North America is actually run collectively by an executive committee that is doing an outstanding job, with double-digit growth once again this year, leading to the best performance in the industry over the last three years. I wasn’t able to travel there as much as usual in the past year as I had to take care of my health, but they’ve demonstrated that they could do just fine without me.
2022 was a difficult year for you personally as you were diagnosed and treated for cancer. Now you are pushing the Working with Cancer pledge to “erase the stigma of cancer” in the workplace. What has been the response since you launched in January? What’s next? And what more would you like to see companies do?
The response to Working with Cancer so far has been outstanding. We had commitments from the most influential CEOs on the planet in Davos from day one and we now have more than 100 companies that have signed the pledge and many others that are going through the process to join.
This is just the beginning of the journey, as it will take time to truly erase the stigma and insecurity of cancer in the workplace. The next big thing started this week, in the lead up to World Cancer Day on Saturday [4 February], with a wake-up call asking everyone to play their part in supporting cancer patients in the workplace.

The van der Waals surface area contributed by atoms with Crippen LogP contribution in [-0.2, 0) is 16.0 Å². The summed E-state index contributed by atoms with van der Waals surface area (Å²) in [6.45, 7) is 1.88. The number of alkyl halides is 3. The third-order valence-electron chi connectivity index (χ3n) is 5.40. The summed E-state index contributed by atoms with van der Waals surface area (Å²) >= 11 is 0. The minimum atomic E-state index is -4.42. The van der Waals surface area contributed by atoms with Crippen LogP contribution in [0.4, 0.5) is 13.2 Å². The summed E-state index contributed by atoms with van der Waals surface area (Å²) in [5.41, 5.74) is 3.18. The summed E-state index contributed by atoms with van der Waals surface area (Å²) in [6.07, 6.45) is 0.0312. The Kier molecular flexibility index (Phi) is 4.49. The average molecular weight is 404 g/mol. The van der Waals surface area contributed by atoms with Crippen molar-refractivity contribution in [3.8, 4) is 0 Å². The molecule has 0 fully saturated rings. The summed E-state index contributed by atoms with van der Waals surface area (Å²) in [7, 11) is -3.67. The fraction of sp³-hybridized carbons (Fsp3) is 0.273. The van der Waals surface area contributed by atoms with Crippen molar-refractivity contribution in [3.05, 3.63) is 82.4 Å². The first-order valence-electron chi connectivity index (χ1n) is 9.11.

This effort will be supported by $100m in generously donated media from our partners, with an integrated campaign across print, digital, out of hone and cinemas, featuring in Times Square and a spot during this year’s Super Bowl [on 12 February].
Alessandra Bellini, the president of the Advertising Association and chief customer officer of Tesco, one of your clients, recently warned that the UK ad industry is facing a talent shortage and identified low pay as an issue. After inflation, adspend has increased by 42% since 2011 while average annual advertising salaries have dropped 4%. How much do you recognise this picture at Publicis and what can you do about it? Are other factors such as automation and offshoring changing the dynamics of the industry?